It isn't common when a tour is put together with the caliber of The Music Builds Tour. Not only does the billing bring together three top Christian market acts like Third Day, Switchfoot, and Jars Of Clay, but it also incorporates the jam-band talents of Robert Randolph, and select dates add hard rock act Red to open. The tour's formation was announced earlier this year and celebrated with a launch party at GMA Music Week in Nashville in April, but even with how solid the kick-off was then, it can barely hold a candle to the real deal that launched this month.
With such a billing and quality production, it's no surprise that the premium seating tickets are going for over a hundred bucks. However, only a small number of seats are going for that price, leaving plenty of more spots in the audience that are more reasonably priced. For the particular date we caught at the PNC Bank Arts Center in New Jersey, the venue was a covered but wide open amphitheater with seating options that included some cheap nosebleed spots on the grass. With five bands on this date, the doors opened at 5pm with a start time aimed for 5:15. However, when Red began closer to 5:30, only a fraction of the attendance had actually showed up, so the rock band had to play to only a handful of people.
Red opened the night to a skeleton audience with selections from their freshman release, End Of Silence, starting with "Let Go." It was still light out during their set, so the on stage lighting wasn't all too visible. And since Red had been added to the tour late, the stage looked a little cluttered with their gear as well as Jars' gear since there had to be a quick transition from set to set. Displayed behind the band was an enormous screen made up of small LED lights that often displayed patterns and videos, or in Red's case, their album cover image. On either side of the stage hung large screens displaying the same image, which a cameraman down front was capturing live. As the concert goers kept trickling in, Red continued with "Hide," "Already Over," and closed with "Breathe Into Me," to end their four-song set. While Red was a decent opening act, they did feel tacked on to the beginning of the tour (But although knowing that knowledge going into the night aided in that feeling, whenever any of the bands mentioned the other bands on the tour, Red was not among those noted).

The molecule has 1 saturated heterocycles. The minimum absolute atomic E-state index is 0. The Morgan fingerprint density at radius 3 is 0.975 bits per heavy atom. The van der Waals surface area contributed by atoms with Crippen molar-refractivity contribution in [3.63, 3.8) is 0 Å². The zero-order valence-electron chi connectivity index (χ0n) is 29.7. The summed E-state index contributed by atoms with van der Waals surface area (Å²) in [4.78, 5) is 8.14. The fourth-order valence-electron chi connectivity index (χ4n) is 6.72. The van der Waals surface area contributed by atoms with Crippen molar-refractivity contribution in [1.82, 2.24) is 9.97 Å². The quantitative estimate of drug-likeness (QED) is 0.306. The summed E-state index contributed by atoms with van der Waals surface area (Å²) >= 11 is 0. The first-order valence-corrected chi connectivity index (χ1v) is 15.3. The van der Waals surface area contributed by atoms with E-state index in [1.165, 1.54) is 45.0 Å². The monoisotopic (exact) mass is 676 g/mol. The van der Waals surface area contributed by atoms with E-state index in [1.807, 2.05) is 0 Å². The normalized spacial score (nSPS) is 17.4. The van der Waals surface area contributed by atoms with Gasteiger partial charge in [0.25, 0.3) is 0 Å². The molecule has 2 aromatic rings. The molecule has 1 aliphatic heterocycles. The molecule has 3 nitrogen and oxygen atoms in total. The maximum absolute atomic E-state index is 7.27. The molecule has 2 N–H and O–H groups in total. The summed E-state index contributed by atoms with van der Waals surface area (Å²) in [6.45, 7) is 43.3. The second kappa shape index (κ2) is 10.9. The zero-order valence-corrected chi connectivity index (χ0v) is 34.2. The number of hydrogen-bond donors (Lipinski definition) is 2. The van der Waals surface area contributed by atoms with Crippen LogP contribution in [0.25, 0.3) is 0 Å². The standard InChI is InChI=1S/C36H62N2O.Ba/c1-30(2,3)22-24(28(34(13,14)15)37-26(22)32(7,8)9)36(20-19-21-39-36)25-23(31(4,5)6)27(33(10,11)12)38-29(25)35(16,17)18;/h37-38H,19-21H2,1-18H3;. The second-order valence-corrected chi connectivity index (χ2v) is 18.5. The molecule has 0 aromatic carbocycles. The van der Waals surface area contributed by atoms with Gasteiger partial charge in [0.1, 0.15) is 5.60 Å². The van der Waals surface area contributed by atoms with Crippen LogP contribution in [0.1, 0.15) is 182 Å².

The time between Red's brief set and the actual start of the Tour's lineup seemed particularly long, but soon Jars Of Clay walked out, clad in all-white, to a now-mostly full amphitheater and opened with the biggest hit of their career, "Flood." Now as more of an indie act than on previous tours, it's a smart move to remind their audiences just exactly who they are by starting off with their most recognizable song. Most of the artists on the billing are primarily Christian market acts, but all have had some kind of crossover experience, especially Switchfoot, so it's a great way to jog the memories of any mainstream radio listeners that wouldn't otherwise know these kinds of bands. Due to the company Jars Of Clay is keeping on this tour, their set consisted of mostly upbeat rock or pop rock tunes. "Love Is The Protest," from their Essential Records hits project was next, followed by the title track from their new EP, Closer, as well as the new rendition of "Love Song For A Savior" from the same release. Vocalist Dan Haseltine took a moment to plug the EP and then mention their upcoming March, 2009 full-length album before busting out a brand new rock song titled "Heaven." The mixture of updated classics as well as more recent rockers was a winning combination, giving a glance at the past while at the same time focusing on the future. They may be a seasoned band, but they are far from finished producing great songs. From there, Jars Of Clay closed their set nicely with "Work" and "Dead Man (Carry Me)" from their latest full-length studio record, Good Monsters.